SOAS University of London

Department of the History of Art and Archaeology, School of Arts

Imag(in)ing Buddhahood in South Asia (1)

Module Code:
15PARH078
Credits:
15
Year of study:
Any
Taught in:
Term 1

This course will engage in a truly inter-disciplinary manner with the central ideal of Buddhism, as it developed within and beyond its South Asian cradle. The notion of Buddha (i.e., the Awaken One), being primarily an epithet of the founder of Buddhism, the religious leader also called Śākyamuni, has developed historically so as to encompass the range of his predecessors and successors on Earth, and of Masters currently teaching in distant universes. These have been and still are the primary focus of religious practice and devotion throughout the Buddhist world, believers not only willing to witness and benefit from the sacred presence of Buddhas, but also to identify with them and to imitate their journey to realise the ultimate goal of Buddhism. Bringing together the expertise of an Art Historian (Dr. Luczanits) and a Historian of Buddhist thought (Dr. Tournier), it will expose students to a diversity of approaches to textual, iconographic, and archaeological sources, to understand how Buddhas and their achievements were imagined, presented, pictured, and encountered by Buddhist practitioners in Pre-Modern South Asia. In order to allow for this double vision, each key topic will be dwelt upon during two classes, juxtaposing dynamically the textual perspective with what is communicated through imagery (see syllabus for further details).  

Prerequisites

Co-requisite: Imag(in)ing Buddahood in South Asia Part 2

Objectives and learning outcomes of the module

At the end of the course, students should be able to:

  • Demonstrate a good understanding of the major historical developments that affected the understanding and the representations of Buddhas and Buddhahood in Buddhist textual and visual discourses.
  •  Explain in an informed manner the centrality of Buddha figures, the creative ways in which believers related to them, and how Buddhahood was perceived, and achieved, in South Asian Buddhist traditions.
  •  Show an awareness of the wide variety of sources available for the study of Buddhism and of the variety of disciplinary approaches to these sources.
  •  Demonstrate a keen understanding of key textual sources representative of the major phases in the developments of the Buddhist tradition in South Asia.
  •  Relate the different forms of Buddha depictions to each other, in terms of their Buddhological and art historical contexts.
  •  Approach a complex religious tradition like Buddhism in its doctrinal, experiential, aesthetic, and ritual dimensions.
  •  Demonstrate the ability to evaluate scholarly interpretations, and to take an informed position within a scholarly debate.

Workload

  • One hour Lecture, one hour Seminar

Scope and syllabus

  • Week 1: The Buddha’s invisible presence: relics and their importance in early Buddhist cult (Vincent Tournier)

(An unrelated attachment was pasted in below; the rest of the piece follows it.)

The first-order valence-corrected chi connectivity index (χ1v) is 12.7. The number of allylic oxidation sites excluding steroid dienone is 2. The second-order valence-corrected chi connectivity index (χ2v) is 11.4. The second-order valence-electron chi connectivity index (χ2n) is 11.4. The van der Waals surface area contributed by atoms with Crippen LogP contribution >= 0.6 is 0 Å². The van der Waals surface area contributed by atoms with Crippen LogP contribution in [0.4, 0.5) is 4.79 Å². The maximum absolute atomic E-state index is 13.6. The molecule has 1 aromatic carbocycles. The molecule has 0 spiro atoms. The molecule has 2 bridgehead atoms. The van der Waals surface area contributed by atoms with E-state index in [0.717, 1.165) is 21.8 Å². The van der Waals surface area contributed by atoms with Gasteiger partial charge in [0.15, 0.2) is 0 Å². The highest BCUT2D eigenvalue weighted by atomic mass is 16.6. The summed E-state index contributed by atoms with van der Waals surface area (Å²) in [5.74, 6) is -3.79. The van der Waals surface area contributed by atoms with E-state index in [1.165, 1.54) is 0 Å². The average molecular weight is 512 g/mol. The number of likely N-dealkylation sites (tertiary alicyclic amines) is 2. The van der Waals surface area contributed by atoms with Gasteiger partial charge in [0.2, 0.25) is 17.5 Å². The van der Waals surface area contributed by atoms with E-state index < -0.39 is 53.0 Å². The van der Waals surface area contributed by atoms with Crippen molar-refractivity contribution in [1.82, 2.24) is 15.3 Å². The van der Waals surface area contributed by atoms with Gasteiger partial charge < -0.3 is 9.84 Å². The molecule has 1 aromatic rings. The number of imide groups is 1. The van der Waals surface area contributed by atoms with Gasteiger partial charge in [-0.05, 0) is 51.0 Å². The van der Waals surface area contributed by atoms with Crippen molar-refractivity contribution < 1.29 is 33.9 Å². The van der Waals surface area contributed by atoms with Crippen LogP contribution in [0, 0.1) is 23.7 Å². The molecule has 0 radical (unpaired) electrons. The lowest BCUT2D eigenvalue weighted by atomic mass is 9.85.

The Buddha's Final journey, final Extinction (parinirvāṇa), and funeral. Relics as receptacle of the Buddha's enduring presence and their importance in early Buddhist cult.
  •  Week 2: The Buddha’s invisible presence: depicting the Buddha's previous and continuous presence (Christian Luczanits)
    The veneration of the stūpa, eminent places, narratives, and emblematic representations as references to the Buddha’s past and continuous presence.
  •  Week 3: Buddhas of the past and future: the predecessors of the Buddha, and the emergence of Maitreya (VT)
    Buddhist visions of the past and future. Narratives on the predecessors of the Buddha Śākyamuni, and prophecies about the future Buddha Maitreya. Past and future Buddhas in the sacred landscape.
  •  Week 4: Buddhas of the past and future: group depictions of past Buddhas and Maitreya (CL)
    Four and seven Buddhas of the past in art; addition of Bodhisattva Maitreya to the group; exemplary representations of the set of eight in early South Asian Art.
  •  Week 5: Anthropomorphic representation of the Buddha: etiological myths and bodily marks (VT)
    Myths explaining the conception of the first Buddha images. Buddhas, universal emperors, and the development of the bodily marks of great men.
  •  Week 7: Anthropomorphic representations of the Buddha: early images and the representation of bodily marks (CL)
    Emergence of the Buddha image; Mathura and Gandharan types; selection of the bodily marks in iconographic representations.
  •  Week 8: On the path to Buddhahood: the emergence of the Bodhisattva doctrine (VT)
    Past lives, spiritual lineages, and the retrospective of the Buddha Śākyamuni's career. Mapping the path to Buddhahood and the development of the Bodhisattva doctrine. The genesis of the ten stages (bhūmi) system in early Mahāyāna discourses.
  •  Week 9: On the path to Buddhahood: early Bodhisattva imagery (CL)
    Bodhisattva or Buddha in Kaniṣka inscriptions; Maitreya as archetype; the Bodhisattva as heir to the Buddha; early triads with two types of Bodhisattvas and their identity.
  •  Week 10: Buddhas beyond: Buddhas of the present and their pure lands (VT)
    The emergence of the beliefs in present Buddhas in early Mahāyāna discourses. Two major Buddhas of the present: Amitābha and Akṣobhya. Visualisation, commemoration, and other practices securing rebirths in their pure lands.  
  •  Week 11: Buddhas beyond: the Muhammad Nari stele and its interpretation (CL)
    A detailed analysis of a masterpiece representing a Buddha-field and its implications for the history of Buddhism.

Method of assessment

  • One 1 000 words essay (worth 30%)
  • One 2 000 words essay (worth 70%)

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